I am a lot of things, but for the purposes of this blog, I am a textbook case of borderline personality disorder (BPD). My intention is that this blog give others with BPD - as well as those that care about them - perspective, insight, and hopefully, even a little bit of hope, help or comfort regarding the nature of this very strange and overwhelming disorder.

5 thoughts on “Neuroplasticity: the good and the bad”

  1. Hiya. Doubtless, I am old enough to be your mother–but no matter. Though I am computarded, still unable to grasp what “copy and paste” now means to most ppl save those over 80, and with no barking idea what “download” and “save file(s)” actually, physically entail, it seems that we have at least two things in common: complex PTSD and a disturbingly altered ability to use and make sense of the written word. (For what it’s worth, my fingers just committed at least one Freudian slip, typing “fail” for “file”. Disheartening at the least. Not at all funny.)

    Looking back, I have understood for decades that reading–anything with a narrative, actually–was one of my first escapes. I am hyperlexic, diagnosed two and a half years ago with non-language-related learning disorder. If I can, or could, make sense of something using words, I was okay; if I could not, well, I was scrooged. Food and animal contact came next. Since my living situation doesn’t allow for dogs, I am a dog molester these days, grinning like a fool whenever I see one on a leash, loose, in a fenced-in yard, anywhere. Horsies and puppies and kitties are infinitely kinder than most people. I have been clean from benzos three years now, and from most other things also. Still, I digress: I cannot control a narrative like I used to do, and with some skill, surfing inspiration and metaphor like….dunno. There was something there but it vanished.

    Also, I cannot read.

    I did make it through a couple of Stanford-trained-shrink-penned (I have no barking idea anymore how to punctuate that phrase) books about Internet addiction and the dangers of what one writer called the e-personality. Compelling shit.. Should you choose to correspond with me, I will give you the authors’ names, but now that I consider it, you are likely very able to locate them yourself. They looked into the ways in which computer use fundamentally derails the ability to use the written word as I, at least, am familiar and very fond of doing. These days, I must use a colored notecard–something I used to think a device of the mentally challenged–to underline sentences as I go. I skip, I scan, I stutter through material that would have once ensnared me to perhaps an addictive degree. And though I have not tried to work through the emotions that this engenders, I do know that I grieve.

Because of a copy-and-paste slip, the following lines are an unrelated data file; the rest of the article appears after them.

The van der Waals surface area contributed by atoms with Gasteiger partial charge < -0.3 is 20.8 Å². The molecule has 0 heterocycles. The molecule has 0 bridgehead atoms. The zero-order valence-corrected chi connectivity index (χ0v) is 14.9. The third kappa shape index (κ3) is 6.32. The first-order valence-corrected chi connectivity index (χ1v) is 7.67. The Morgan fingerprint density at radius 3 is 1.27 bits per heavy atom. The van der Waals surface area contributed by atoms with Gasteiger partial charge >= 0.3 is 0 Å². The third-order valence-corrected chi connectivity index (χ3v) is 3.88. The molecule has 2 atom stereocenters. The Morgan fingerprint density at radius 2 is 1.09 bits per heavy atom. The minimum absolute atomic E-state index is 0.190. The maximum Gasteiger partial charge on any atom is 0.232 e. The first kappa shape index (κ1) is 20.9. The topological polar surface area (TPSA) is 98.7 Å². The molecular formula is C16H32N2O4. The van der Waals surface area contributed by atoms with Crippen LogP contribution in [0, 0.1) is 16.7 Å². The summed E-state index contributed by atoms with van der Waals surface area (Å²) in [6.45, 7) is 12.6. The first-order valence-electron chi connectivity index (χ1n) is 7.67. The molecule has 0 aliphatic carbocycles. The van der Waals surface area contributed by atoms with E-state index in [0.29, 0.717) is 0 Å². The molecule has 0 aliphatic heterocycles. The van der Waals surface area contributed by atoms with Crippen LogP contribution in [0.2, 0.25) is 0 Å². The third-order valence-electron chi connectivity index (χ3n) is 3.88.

(Sorry if none of this made sense. I just turned half a century old, and am in pretty good physical shape, but I dodder and gibber and am desperate to stop, to regain a shred of the delight and facility I once exercised in my relationship with the Word.)


    Oh, yeah: NIcholas Chase, I think, is one of the journalists who writes about the ways in which, and speculatively why, Internet use alters brain function. I hope I hear back from you. Peace to you and yours.

    1. Hi Julia, Thanks so much for reading and commenting. I’ll definitely looking into the writings of Nicholas Chase: compelling indeed. Some of my favourite people are “old enough to be my mother” and others probably would be called “mentally challenged” (including me!) so don’t discount your comments for reasons you think make you unworthy of attention. Hope you are doing well and planning an eventual move to somewhere that does allow doggy friends! hugs xxxx

  2. I go through the same thing. I don’t think the answer is to get rid of it completely. Obviously, you write this blog (which is great btw!) and do other things. But perhaps the answer lies in being in the present moment. I think that deep down we know when we are wasting our time, and surfing the net and probably avoiding either some task or some emotion. So, perhaps then, one should try to engage in something better, less digital I suppose.

    1. Agreed – there is definitely an element of willpower, just learning to get up and shut the computer the instant you feel that familiar sense of wasting time (easier said than done of course)! xxxx

      1. Perhaps making some kind of schedule, which is designated only for email and/or browsing? But I always tell myself: you have to ask yourself why are you browsing in the first place. 🙂